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  8. Garp

    Garp Well-Known Member

    "Would not allow" is over stating the case. It may well work but there are a lot of difficulties and a lot of research necessary.

    It is a complex area:

    First: top jobs (and government) and prized APS internships require an APA PhD.

    Second: Some Psychologists may or may not want to offer you a position or supervise you when you are living in one country and earning a PhD from a Third World country by distance learning. Not in rules but prejudice (concern about sketchy appearance). On the Student Doctor Network some Psychologists react with derision towards Calsouthern PsyDs (regionally accredited, online, and eligible for licensure in a number of states).

    Third: There isn't uniformity across states. Some are very stringent (APA required). Most don't require APA but the degree must be Regionally Accredited. Some states will specify which are acceptable Foreign Credential Evaluators. I believe one state also said the Board would take the evaluation into consideration (ie not a guarantee). So, a board may say you live in Nebraska and got a PhD in Psych from UCN and Google and look at the buildings and that guy's 887 page Psychology dissertation and go "yah no thanks". Some online may work other it may not work (eg NY for counselors).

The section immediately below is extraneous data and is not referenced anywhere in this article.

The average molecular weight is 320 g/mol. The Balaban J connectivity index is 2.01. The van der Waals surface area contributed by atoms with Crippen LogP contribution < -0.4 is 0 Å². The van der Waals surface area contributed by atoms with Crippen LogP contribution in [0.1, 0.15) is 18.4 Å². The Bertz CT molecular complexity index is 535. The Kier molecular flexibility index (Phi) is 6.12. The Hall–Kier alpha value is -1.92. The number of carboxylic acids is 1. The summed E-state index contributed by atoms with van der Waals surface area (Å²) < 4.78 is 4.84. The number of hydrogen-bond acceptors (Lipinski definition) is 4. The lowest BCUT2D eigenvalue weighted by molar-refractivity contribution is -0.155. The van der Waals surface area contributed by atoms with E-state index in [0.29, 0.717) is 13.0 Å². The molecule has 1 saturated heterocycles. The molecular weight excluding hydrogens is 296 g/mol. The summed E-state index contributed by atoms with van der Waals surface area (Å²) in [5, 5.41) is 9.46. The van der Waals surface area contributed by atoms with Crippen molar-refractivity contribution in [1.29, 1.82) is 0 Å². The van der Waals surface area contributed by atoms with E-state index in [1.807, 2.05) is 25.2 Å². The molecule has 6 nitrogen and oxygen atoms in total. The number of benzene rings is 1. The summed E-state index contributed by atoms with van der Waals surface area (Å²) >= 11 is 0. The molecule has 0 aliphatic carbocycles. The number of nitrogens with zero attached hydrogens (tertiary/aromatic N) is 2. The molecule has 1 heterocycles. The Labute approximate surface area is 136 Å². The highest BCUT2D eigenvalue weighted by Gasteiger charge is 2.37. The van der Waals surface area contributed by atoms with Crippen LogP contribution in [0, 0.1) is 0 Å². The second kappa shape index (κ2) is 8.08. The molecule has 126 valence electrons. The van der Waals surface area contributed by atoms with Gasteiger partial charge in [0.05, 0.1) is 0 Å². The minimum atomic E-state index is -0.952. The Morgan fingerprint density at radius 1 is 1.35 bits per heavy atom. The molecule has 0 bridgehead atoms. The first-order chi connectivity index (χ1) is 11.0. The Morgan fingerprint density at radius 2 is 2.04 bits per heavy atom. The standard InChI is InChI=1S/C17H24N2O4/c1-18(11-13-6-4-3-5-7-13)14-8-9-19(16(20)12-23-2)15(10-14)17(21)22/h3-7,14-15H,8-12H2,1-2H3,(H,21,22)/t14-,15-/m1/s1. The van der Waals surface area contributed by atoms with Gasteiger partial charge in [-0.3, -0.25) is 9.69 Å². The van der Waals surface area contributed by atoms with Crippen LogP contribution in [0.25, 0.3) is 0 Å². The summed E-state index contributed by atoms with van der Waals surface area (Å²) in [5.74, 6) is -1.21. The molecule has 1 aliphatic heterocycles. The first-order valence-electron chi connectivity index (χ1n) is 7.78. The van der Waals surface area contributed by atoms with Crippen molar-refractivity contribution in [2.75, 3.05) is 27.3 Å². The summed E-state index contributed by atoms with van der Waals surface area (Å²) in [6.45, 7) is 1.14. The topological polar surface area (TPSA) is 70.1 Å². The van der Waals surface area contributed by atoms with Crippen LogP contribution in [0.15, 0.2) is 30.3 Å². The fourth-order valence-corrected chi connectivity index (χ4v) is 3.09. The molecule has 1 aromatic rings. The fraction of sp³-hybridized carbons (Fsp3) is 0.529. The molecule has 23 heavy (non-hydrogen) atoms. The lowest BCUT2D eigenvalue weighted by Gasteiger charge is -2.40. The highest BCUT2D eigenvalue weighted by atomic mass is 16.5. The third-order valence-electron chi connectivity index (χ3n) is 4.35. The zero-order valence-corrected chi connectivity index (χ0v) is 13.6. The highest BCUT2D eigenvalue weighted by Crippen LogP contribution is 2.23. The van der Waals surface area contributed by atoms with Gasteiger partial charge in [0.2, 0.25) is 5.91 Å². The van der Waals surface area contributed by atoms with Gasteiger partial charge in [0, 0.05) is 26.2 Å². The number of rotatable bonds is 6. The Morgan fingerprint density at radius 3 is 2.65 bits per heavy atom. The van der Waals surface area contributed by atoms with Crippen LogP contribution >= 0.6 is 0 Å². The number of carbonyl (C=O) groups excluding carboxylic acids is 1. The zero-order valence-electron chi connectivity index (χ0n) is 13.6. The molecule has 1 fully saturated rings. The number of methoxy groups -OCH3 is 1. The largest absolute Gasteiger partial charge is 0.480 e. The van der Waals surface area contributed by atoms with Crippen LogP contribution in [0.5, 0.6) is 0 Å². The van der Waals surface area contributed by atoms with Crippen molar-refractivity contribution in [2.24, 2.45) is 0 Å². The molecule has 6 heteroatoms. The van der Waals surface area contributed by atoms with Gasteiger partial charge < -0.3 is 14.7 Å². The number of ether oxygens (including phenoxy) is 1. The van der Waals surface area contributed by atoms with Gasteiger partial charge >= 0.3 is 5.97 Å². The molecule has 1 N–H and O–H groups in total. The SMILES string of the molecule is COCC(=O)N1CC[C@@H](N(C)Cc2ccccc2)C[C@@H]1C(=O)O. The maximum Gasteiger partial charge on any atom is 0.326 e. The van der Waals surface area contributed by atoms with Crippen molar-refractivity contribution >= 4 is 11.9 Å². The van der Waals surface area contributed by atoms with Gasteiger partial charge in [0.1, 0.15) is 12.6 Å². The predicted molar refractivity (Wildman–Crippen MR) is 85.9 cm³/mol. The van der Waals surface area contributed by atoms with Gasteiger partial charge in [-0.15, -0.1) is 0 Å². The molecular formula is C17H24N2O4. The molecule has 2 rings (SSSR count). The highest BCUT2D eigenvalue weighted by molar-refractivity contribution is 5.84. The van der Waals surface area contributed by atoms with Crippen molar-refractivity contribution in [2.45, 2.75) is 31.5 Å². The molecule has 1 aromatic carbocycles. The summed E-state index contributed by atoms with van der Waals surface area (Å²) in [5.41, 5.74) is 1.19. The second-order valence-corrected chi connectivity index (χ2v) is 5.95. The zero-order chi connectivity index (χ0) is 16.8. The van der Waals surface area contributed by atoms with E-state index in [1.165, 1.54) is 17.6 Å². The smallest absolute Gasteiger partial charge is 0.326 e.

In short, odds are probably somewhat stacked against you but perhaps not insurmountable. If you are in Belgium then what does the Belgian Psych Board say? You are also better off if you have connections in the field who will help you (network). That helps with some of the students at the online Medical School Oceania. They were already Nurse Practitioners, Physical Therapists and so on before entering Med School and have connections and competent people who will write recommendations.

    You are in a better position is all you want to have a PhD that has some equivalency to Regionally Accredited and may help boost the appearance of your credentials (except for tenured faculty as has already been discussed).